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tories of Niebuhr (vol. i. p. 220, &c.) and Maiden (p. 6, &c.).

As Romulus was regarded as the founder of Rome, its most ancient political institutions and the organisation of the people were ascribed to him by the popular belief. Thus he is said to have divided the people into three tribes, which bore the names Ramnes, Tities, and Luceres. The Ramnes were supposed to have derived their name from Romulus, the Tities from Titus Tatius the Sabine king, and the Luceres from Lucumo, an Etruscan chief who had assisted Romulus in the war against the Sabines. Each tribe contained ten euriae, which received their names from the thirty Sabine women who had brought about the peace between the Romans and their own people. Further, each curia contained ten gentes, and each gens a hundred men. Thus the people, according to the general belief, were divided originally into three tribes, thirty euriae, and three hundred gentes, which mustered 3000 men, who fought on foot, and were called a legion. Besides those there were three hundred horsemen, called celeres, the same body as' the equites of a later time ; but the legend neg­lects to tell us from what quarter these horsemen came. To assist him in the government of the people Romulus is said to have selected a number of the aged men in the state, who were called patres, or senatores. The council itself, which was called the senatus, originally consisted of one hundred members ; but this number was increased to two hundred when the Sabines were incorporated in the state. In addition to the senate, there was another assembly, consisting of the members of the gentes, which bore the name of comitia curiata, because they voted in it according to their division into euriae. To this assembly was committed the election of the kings in subsequent times.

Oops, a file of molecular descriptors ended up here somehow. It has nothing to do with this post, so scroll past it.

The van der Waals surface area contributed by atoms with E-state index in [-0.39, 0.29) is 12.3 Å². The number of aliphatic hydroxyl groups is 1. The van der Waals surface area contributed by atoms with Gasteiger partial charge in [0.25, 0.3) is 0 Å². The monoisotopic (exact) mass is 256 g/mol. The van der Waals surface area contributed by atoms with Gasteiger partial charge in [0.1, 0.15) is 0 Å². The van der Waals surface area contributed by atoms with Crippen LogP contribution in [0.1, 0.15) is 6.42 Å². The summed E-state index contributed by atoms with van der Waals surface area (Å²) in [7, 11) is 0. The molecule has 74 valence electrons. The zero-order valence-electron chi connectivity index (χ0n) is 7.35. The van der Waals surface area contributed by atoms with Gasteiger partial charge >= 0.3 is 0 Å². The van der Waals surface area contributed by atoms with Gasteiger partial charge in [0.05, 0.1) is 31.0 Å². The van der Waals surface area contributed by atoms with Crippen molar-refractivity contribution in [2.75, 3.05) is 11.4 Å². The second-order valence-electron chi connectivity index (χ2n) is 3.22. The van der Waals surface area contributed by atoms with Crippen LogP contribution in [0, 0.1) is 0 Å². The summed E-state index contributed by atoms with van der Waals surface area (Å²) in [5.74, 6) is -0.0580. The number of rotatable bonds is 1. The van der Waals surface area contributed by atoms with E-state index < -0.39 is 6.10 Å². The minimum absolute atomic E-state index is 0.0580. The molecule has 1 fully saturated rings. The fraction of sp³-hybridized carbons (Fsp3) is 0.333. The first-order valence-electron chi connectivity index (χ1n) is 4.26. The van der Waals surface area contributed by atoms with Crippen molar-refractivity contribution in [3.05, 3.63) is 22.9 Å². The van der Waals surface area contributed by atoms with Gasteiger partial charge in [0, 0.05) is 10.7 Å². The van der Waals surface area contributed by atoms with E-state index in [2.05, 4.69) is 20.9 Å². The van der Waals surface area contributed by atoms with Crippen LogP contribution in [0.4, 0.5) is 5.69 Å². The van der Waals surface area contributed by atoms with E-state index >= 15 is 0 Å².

That part of the legend of Romulus which relates to the political institutions which he is said to have founded, represents undoubted historical facts. For we have certain evidence of the existence of such institutions in the earliest times, and many traces endured to the imperial period : and the popular belief only attempted to explain the origin of ex­isting phenomena by ascribing their first establish­ment to the heroic founder of the state. Thus, while no competent scholar would attempt in the present day to give a history of Romulus ; because, even on the supposition that the legend still re­tained some real facts, we have no criteria to sepa­rate what is true from what is false ; yet, on the other hand, it is no presumption to endeavour to form a conception of the political organisation of Rome in the earliest times, because we can take our start from actually existing institutions, and trace them back, in many cases step by step, to remote times. We are thus able to prove that the legend is for the most part only an explanation of facts which had a real existence. It would be out of place here to attempt an explanation of the early Roman constitution, but a few remarks are necessary in explanation of the legendary ac­count of the constitution which has been given above.